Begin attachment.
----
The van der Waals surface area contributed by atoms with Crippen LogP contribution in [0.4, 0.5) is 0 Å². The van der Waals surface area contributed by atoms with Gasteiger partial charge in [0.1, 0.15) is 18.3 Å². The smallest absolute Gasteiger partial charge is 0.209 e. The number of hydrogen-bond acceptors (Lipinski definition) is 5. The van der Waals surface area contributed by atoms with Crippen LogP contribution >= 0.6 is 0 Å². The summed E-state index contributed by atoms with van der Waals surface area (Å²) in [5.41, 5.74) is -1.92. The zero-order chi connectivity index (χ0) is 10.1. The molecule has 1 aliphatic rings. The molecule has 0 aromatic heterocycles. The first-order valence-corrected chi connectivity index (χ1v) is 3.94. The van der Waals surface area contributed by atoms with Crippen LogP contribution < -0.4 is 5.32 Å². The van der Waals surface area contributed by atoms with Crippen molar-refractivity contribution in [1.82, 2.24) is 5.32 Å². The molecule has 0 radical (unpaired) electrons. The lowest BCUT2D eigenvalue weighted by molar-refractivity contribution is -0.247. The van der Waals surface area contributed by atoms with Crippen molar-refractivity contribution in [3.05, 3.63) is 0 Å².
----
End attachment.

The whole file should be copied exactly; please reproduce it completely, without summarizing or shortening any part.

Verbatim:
The van der Waals surface area contributed by atoms with Crippen LogP contribution in [0.4, 0.5) is 0 Å². The van der Waals surface area contributed by atoms with Gasteiger partial charge in [0.1, 0.15) is 18.3 Å². The smallest absolute Gasteiger partial charge is 0.209 e. The number of hydrogen-bond acceptors (Lipinski definition) is 5. The van der Waals surface area contributed by atoms with Crippen LogP contribution >= 0.6 is 0 Å². The summed E-state index contributed by atoms with van der Waals surface area (Å²) in [5.41, 5.74) is -1.92. The zero-order chi connectivity index (χ0) is 10.1. The molecule has 1 aliphatic rings. The molecule has 0 aromatic heterocycles. The first-order valence-corrected chi connectivity index (χ1v) is 3.94. The van der Waals surface area contributed by atoms with Crippen LogP contribution < -0.4 is 5.32 Å². The van der Waals surface area contributed by atoms with Crippen molar-refractivity contribution in [1.82, 2.24) is 5.32 Å². The molecule has 0 radical (unpaired) electrons. The lowest BCUT2D eigenvalue weighted by molar-refractivity contribution is -0.247. The van der Waals surface area contributed by atoms with Crippen molar-refractivity contribution in [3.05, 3.63) is 0 Å².